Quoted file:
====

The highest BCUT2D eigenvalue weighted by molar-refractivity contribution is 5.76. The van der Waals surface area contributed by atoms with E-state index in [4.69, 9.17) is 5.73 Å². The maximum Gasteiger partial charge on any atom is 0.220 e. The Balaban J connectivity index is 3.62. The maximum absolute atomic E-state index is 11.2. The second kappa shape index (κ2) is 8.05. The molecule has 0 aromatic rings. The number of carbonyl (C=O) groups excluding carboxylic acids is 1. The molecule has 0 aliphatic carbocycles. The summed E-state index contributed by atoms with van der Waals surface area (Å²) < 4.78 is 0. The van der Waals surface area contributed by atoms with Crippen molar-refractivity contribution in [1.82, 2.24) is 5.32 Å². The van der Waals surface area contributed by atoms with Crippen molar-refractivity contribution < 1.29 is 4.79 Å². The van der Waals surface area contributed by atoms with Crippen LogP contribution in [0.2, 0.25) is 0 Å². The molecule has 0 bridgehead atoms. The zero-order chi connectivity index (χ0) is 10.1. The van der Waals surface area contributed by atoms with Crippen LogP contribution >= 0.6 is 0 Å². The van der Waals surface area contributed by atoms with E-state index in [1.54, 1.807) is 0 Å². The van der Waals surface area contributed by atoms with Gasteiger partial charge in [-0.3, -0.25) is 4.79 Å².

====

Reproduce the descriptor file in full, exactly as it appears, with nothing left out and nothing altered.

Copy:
The highest BCUT2D eigenvalue weighted by molar-refractivity contribution is 5.76. The van der Waals surface area contributed by atoms with E-state index in [4.69, 9.17) is 5.73 Å². The maximum Gasteiger partial charge on any atom is 0.220 e. The Balaban J connectivity index is 3.62. The maximum absolute atomic E-state index is 11.2. The second kappa shape index (κ2) is 8.05. The molecule has 0 aromatic rings. The number of carbonyl (C=O) groups excluding carboxylic acids is 1. The molecule has 0 aliphatic carbocycles. The summed E-state index contributed by atoms with van der Waals surface area (Å²) < 4.78 is 0. The van der Waals surface area contributed by atoms with Crippen molar-refractivity contribution in [1.82, 2.24) is 5.32 Å². The van der Waals surface area contributed by atoms with Crippen molar-refractivity contribution < 1.29 is 4.79 Å². The van der Waals surface area contributed by atoms with Crippen LogP contribution in [0.2, 0.25) is 0 Å². The molecule has 0 bridgehead atoms. The zero-order chi connectivity index (χ0) is 10.1. The van der Waals surface area contributed by atoms with Crippen LogP contribution >= 0.6 is 0 Å². The van der Waals surface area contributed by atoms with E-state index in [1.54, 1.807) is 0 Å². The van der Waals surface area contributed by atoms with Gasteiger partial charge in [-0.3, -0.25) is 4.79 Å².